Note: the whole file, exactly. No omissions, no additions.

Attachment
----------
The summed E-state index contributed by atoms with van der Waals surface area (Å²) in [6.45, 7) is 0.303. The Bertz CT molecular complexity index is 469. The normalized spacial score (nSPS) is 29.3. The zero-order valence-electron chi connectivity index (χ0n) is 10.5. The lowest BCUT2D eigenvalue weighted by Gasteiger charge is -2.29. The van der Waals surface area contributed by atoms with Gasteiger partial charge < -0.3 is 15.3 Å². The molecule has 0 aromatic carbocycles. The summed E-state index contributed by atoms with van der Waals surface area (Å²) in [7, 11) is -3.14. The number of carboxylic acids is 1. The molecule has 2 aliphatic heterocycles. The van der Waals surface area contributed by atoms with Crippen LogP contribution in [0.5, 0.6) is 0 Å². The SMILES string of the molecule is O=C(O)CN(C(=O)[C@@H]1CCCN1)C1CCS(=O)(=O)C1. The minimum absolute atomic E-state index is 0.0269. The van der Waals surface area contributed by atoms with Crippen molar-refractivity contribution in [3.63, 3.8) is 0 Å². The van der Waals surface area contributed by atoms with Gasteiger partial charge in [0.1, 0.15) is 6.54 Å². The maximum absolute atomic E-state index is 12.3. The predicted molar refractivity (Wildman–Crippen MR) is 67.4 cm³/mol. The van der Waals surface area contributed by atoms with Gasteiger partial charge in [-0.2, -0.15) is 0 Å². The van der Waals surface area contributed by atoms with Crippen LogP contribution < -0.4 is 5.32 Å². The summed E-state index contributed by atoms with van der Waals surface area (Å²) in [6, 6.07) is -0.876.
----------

The summed E-state index contributed by atoms with van der Waals surface area (Å²) in [6.45, 7) is 0.303. The Bertz CT molecular complexity index is 469. The normalized spacial score (nSPS) is 29.3. The zero-order valence-electron chi connectivity index (χ0n) is 10.5. The lowest BCUT2D eigenvalue weighted by Gasteiger charge is -2.29. The van der Waals surface area contributed by atoms with Gasteiger partial charge < -0.3 is 15.3 Å². The molecule has 0 aromatic carbocycles. The summed E-state index contributed by atoms with van der Waals surface area (Å²) in [7, 11) is -3.14. The number of carboxylic acids is 1. The molecule has 2 aliphatic heterocycles. The van der Waals surface area contributed by atoms with Crippen LogP contribution in [0.5, 0.6) is 0 Å². The SMILES string of the molecule is O=C(O)CN(C(=O)[C@@H]1CCCN1)C1CCS(=O)(=O)C1. The minimum absolute atomic E-state index is 0.0269. The van der Waals surface area contributed by atoms with Crippen molar-refractivity contribution in [3.63, 3.8) is 0 Å². The van der Waals surface area contributed by atoms with Gasteiger partial charge in [0.1, 0.15) is 6.54 Å². The maximum absolute atomic E-state index is 12.3. The predicted molar refractivity (Wildman–Crippen MR) is 67.4 cm³/mol. The van der Waals surface area contributed by atoms with Gasteiger partial charge in [-0.2, -0.15) is 0 Å². The van der Waals surface area contributed by atoms with Crippen LogP contribution < -0.4 is 5.32 Å². The summed E-state index contributed by atoms with van der Waals surface area (Å²) in [6, 6.07) is -0.876.